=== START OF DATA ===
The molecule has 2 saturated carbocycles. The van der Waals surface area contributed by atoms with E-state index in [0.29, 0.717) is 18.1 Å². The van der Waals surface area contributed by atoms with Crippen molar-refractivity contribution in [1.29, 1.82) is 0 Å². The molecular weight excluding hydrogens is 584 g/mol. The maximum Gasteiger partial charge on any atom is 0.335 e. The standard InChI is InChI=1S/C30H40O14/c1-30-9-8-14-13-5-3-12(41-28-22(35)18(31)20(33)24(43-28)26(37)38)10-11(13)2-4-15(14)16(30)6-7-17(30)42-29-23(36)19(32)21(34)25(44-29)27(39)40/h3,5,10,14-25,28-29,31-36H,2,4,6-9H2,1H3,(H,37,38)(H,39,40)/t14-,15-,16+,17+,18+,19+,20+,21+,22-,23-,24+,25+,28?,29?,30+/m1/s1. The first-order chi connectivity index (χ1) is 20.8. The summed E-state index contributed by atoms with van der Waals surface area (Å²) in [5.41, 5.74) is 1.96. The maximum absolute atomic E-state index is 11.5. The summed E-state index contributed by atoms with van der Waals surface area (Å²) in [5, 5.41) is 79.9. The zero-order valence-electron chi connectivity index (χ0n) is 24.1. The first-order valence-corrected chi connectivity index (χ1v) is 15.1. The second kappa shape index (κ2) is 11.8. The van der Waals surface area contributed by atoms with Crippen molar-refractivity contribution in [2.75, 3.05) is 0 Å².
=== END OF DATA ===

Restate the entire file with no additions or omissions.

The molecule has 2 saturated carbocycles. The van der Waals surface area contributed by atoms with E-state index in [0.29, 0.717) is 18.1 Å². The van der Waals surface area contributed by atoms with Crippen molar-refractivity contribution in [1.29, 1.82) is 0 Å². The molecular weight excluding hydrogens is 584 g/mol. The maximum Gasteiger partial charge on any atom is 0.335 e. The standard InChI is InChI=1S/C30H40O14/c1-30-9-8-14-13-5-3-12(41-28-22(35)18(31)20(33)24(43-28)26(37)38)10-11(13)2-4-15(14)16(30)6-7-17(30)42-29-23(36)19(32)21(34)25(44-29)27(39)40/h3,5,10,14-25,28-29,31-36H,2,4,6-9H2,1H3,(H,37,38)(H,39,40)/t14-,15-,16+,17+,18+,19+,20+,21+,22-,23-,24+,25+,28?,29?,30+/m1/s1. The first-order chi connectivity index (χ1) is 20.8. The summed E-state index contributed by atoms with van der Waals surface area (Å²) in [5.41, 5.74) is 1.96. The maximum absolute atomic E-state index is 11.5. The summed E-state index contributed by atoms with van der Waals surface area (Å²) in [5, 5.41) is 79.9. The zero-order valence-electron chi connectivity index (χ0n) is 24.1. The first-order valence-corrected chi connectivity index (χ1v) is 15.1. The second kappa shape index (κ2) is 11.8. The van der Waals surface area contributed by atoms with Crippen molar-refractivity contribution in [2.75, 3.05) is 0 Å².